Sterile α-motif and histidine-aspartate domain-containing protein 1 (SAMHD1) is a deoxynucleotide triphosphohydrolase . Human SAMHD1 is a 626-amino-acid protein, which contains an N-terminal nuclear localisation signal , a SAM domain that in other systems mediate protein–protein interactions [3, 4] and an HD catalytic domain followed by a C-terminal region [1, 5,6,7,8]. Together with ribonuclease reductase (RNR), SAMHD1 is responsible for dNTP homeostasis in cells [6, 9]. In 2011, SAMHD1 was identified as a restriction factor of HIV-1 in cells of the myeloid-lineage and resting CD4 + T cells [10,11,12,13,14]. The HIV-2 encoded accessory protein, Vpx, is able to overcome SAMHD1-mediated restriction by targeting SAMHD1 for degradation via the proteasome [15, 16]. It was proposed that SAMHD1 restricts HIV-1 in these cells by reducing cellular dNTP levels to below the threshold that is required for viral reverse transcription [1, 17, 18]. Accordingly, SAMHD1 restriction was not observed in cycling or activated cells which typically have higher dNTP levels [7, 19].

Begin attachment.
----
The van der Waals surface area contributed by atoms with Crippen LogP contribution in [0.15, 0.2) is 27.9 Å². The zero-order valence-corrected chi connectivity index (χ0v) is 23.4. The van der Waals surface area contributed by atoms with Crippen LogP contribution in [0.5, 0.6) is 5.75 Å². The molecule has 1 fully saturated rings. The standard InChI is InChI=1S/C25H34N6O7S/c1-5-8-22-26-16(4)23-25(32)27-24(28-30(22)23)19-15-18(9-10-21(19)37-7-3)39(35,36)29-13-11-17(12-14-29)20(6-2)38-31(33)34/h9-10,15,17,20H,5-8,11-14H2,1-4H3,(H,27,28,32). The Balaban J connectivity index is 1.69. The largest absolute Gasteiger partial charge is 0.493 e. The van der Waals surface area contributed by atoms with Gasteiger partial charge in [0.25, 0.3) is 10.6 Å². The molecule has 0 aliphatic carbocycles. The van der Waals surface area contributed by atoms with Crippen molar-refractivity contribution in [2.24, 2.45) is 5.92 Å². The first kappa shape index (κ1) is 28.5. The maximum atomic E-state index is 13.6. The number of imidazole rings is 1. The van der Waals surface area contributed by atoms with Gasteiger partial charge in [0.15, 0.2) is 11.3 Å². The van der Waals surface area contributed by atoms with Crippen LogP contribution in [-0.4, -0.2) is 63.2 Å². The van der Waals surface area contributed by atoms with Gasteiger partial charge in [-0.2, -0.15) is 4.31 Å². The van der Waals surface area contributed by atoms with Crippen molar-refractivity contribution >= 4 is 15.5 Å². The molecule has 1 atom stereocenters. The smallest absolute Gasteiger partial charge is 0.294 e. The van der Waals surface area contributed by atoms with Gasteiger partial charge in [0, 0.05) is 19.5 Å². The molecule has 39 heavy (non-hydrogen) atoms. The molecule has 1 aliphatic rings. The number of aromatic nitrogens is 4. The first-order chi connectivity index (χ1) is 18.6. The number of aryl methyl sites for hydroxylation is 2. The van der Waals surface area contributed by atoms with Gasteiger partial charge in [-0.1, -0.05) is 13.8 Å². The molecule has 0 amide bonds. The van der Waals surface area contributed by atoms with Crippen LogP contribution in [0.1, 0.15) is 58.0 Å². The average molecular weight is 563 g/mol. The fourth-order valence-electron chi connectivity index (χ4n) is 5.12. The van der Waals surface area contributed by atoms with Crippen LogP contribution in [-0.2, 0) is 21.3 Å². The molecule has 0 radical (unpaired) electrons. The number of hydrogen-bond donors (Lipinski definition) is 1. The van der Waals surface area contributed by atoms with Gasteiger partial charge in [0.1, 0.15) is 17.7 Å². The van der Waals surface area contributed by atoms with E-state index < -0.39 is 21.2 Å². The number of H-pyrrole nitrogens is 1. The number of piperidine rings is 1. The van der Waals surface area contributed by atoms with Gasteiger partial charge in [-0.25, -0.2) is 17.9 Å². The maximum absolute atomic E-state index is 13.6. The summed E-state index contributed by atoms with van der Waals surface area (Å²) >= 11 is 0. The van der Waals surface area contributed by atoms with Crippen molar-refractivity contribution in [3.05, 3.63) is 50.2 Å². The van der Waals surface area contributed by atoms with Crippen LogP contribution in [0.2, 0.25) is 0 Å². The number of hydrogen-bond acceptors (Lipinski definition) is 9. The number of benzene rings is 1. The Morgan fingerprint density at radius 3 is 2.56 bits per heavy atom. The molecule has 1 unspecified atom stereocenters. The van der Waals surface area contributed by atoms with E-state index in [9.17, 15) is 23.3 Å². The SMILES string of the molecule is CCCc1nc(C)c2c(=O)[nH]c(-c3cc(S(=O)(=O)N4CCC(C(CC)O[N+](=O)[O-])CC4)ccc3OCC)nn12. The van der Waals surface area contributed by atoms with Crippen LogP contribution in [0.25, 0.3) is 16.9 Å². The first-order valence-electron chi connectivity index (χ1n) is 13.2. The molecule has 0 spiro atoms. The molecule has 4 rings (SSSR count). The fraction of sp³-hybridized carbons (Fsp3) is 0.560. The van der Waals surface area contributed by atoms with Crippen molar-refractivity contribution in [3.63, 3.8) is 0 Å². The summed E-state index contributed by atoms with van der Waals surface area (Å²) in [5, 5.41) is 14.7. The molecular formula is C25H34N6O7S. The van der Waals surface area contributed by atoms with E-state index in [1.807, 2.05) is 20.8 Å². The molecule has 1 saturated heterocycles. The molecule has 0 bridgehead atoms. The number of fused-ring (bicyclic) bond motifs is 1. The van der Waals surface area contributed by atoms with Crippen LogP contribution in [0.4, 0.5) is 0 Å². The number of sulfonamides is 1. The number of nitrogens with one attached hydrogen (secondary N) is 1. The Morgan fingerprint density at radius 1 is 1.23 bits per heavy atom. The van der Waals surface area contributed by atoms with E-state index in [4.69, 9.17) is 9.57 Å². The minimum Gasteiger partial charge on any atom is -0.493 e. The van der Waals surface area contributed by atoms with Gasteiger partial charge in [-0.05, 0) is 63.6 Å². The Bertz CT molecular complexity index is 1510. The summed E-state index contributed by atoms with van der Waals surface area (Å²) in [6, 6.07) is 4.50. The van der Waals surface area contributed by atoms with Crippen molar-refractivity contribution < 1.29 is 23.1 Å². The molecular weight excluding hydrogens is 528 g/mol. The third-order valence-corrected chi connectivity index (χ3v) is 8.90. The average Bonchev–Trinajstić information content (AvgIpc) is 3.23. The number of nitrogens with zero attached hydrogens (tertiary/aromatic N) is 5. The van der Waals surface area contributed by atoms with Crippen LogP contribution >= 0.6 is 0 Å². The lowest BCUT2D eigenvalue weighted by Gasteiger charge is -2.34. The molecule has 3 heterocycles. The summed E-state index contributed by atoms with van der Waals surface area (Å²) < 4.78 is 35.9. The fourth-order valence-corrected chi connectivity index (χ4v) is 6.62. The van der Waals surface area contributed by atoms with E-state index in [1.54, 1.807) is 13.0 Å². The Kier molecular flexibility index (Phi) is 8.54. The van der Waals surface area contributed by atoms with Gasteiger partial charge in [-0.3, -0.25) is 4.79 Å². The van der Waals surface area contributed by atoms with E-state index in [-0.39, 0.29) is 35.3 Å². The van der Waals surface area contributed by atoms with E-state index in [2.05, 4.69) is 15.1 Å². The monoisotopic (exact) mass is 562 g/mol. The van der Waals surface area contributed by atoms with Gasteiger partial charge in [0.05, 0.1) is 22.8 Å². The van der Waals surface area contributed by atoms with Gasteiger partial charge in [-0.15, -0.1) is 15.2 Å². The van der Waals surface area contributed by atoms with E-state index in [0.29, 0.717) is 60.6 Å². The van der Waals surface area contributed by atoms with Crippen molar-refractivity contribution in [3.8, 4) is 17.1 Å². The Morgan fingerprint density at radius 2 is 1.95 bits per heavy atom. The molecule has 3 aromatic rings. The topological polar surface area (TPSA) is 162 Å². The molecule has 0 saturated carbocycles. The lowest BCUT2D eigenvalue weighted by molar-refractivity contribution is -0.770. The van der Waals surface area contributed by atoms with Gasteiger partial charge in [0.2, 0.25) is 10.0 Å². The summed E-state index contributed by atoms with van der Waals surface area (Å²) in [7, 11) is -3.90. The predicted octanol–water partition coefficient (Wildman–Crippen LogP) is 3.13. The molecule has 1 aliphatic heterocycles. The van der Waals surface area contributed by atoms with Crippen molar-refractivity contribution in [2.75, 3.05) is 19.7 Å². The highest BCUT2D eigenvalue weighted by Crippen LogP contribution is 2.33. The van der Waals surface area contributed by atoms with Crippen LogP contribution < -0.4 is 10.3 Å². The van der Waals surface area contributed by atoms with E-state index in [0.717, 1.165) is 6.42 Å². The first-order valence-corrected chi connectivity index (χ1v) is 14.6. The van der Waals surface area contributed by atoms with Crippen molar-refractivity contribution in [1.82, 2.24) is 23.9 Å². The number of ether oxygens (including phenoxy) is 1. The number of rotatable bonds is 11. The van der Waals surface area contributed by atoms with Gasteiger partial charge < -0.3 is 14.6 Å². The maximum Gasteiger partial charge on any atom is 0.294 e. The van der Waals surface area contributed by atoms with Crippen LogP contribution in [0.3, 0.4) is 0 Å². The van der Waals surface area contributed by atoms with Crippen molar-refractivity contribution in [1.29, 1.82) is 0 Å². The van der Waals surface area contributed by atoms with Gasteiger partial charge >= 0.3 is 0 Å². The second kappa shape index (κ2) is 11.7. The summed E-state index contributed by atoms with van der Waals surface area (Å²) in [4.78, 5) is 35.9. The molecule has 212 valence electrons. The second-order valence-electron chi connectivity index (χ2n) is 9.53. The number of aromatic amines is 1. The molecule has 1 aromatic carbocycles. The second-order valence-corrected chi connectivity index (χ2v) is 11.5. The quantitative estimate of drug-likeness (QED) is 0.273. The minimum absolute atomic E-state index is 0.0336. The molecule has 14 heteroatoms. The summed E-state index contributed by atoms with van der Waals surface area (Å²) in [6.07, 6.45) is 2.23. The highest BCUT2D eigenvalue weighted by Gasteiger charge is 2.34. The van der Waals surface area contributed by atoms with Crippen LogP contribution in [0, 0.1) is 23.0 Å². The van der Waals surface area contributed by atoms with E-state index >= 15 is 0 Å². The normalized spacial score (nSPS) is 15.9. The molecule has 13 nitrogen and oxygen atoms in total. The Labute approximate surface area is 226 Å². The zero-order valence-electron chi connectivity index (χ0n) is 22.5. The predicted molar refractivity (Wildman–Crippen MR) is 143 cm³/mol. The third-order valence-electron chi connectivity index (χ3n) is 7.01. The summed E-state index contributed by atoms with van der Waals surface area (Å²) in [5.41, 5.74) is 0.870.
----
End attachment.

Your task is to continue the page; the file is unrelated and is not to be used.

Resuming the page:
It has become evident that the formation of a stable GTP-dNTP activated SAMHD1 tetramer is optimal for catalysing the hydrolysis of dNTPs [5, 20,21,22,23], and that the phosphorylation of SAMHD1 at Threonine 592 (T592) destabilises the tetramer [5, 24,25,26]. During the cell cycle, SAMHD1 is regulated through phosphorylation by different cyclin-dependent kinases (CDKs) and cyclins. DNA replication in cycling cells needs dNTP substrates, requiring reduced dNTP turnover, and from late G1 to S phase the majority of SAMHD1 is phosphorylated through the activities of CDK6 and CDK2 coupled with Cyclins E and A respectively [27, 28]. In G2 and M phases, SAMHD1 is also largely phosphorylated but by CDK1 coupled with Cyclin A2 . By contrast, at the end of M phase after cell division has concluded, SAMHD1 is dephosphorylated by the PP2A-B55α phosphatase  prior to entry into G1 or a differentiated/quiescent state (G0). In addition, SAMHD1 expression levels vary both with cell type and also in the different stages of cell cycle . In particular, increased SAMHD1 expression is found in quiescent primary cells and terminally differentiated immune cells which maintain low levels of cellular dNTPs [6, 28, 31].